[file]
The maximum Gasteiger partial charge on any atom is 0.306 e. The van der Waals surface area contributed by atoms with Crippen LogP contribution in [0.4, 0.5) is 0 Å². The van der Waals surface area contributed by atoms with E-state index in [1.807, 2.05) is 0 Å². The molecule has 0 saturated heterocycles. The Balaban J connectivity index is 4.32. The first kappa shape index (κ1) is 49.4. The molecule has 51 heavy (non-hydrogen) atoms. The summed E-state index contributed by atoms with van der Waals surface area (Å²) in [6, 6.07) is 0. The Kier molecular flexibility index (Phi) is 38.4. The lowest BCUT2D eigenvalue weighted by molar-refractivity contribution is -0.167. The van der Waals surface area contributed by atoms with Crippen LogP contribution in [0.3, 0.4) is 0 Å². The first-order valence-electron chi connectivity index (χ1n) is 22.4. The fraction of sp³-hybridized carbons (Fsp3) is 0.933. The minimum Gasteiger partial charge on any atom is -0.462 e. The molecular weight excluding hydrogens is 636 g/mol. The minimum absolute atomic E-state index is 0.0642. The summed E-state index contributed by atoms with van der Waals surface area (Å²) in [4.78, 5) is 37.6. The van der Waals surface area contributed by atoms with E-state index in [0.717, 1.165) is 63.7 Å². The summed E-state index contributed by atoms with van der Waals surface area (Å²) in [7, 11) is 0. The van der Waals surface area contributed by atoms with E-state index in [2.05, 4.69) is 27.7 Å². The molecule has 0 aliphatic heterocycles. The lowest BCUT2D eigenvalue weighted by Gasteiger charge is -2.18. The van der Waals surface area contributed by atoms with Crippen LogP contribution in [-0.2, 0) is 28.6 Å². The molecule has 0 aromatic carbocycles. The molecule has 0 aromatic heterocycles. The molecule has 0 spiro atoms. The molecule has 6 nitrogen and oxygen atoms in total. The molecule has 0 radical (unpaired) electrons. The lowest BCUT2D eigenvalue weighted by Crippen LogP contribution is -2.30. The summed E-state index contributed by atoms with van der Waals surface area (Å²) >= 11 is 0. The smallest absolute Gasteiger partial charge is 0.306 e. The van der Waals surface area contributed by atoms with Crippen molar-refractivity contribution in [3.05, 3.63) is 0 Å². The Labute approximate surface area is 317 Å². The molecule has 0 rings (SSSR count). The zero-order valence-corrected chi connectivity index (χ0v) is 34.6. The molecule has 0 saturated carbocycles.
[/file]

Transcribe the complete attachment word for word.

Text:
The maximum Gasteiger partial charge on any atom is 0.306 e. The van der Waals surface area contributed by atoms with Crippen LogP contribution in [0.4, 0.5) is 0 Å². The van der Waals surface area contributed by atoms with E-state index in [1.807, 2.05) is 0 Å². The molecule has 0 saturated heterocycles. The Balaban J connectivity index is 4.32. The first kappa shape index (κ1) is 49.4. The molecule has 51 heavy (non-hydrogen) atoms. The summed E-state index contributed by atoms with van der Waals surface area (Å²) in [6, 6.07) is 0. The Kier molecular flexibility index (Phi) is 38.4. The lowest BCUT2D eigenvalue weighted by molar-refractivity contribution is -0.167. The van der Waals surface area contributed by atoms with Crippen LogP contribution in [0.3, 0.4) is 0 Å². The first-order valence-electron chi connectivity index (χ1n) is 22.4. The fraction of sp³-hybridized carbons (Fsp3) is 0.933. The minimum Gasteiger partial charge on any atom is -0.462 e. The molecular weight excluding hydrogens is 636 g/mol. The minimum absolute atomic E-state index is 0.0642. The summed E-state index contributed by atoms with van der Waals surface area (Å²) in [4.78, 5) is 37.6. The van der Waals surface area contributed by atoms with E-state index in [0.717, 1.165) is 63.7 Å². The summed E-state index contributed by atoms with van der Waals surface area (Å²) in [7, 11) is 0. The van der Waals surface area contributed by atoms with E-state index in [2.05, 4.69) is 27.7 Å². The molecule has 0 aliphatic heterocycles. The lowest BCUT2D eigenvalue weighted by Gasteiger charge is -2.18. The van der Waals surface area contributed by atoms with Crippen LogP contribution in [-0.2, 0) is 28.6 Å². The molecule has 0 aromatic carbocycles. The molecule has 0 aromatic heterocycles. The molecule has 0 spiro atoms. The molecule has 6 nitrogen and oxygen atoms in total. The molecule has 0 radical (unpaired) electrons. The lowest BCUT2D eigenvalue weighted by Crippen LogP contribution is -2.30. The summed E-state index contributed by atoms with van der Waals surface area (Å²) >= 11 is 0. The smallest absolute Gasteiger partial charge is 0.306 e. The van der Waals surface area contributed by atoms with Crippen molar-refractivity contribution in [3.05, 3.63) is 0 Å². The Labute approximate surface area is 317 Å². The molecule has 0 rings (SSSR count). The zero-order valence-corrected chi connectivity index (χ0v) is 34.6. The molecule has 0 saturated carbocycles.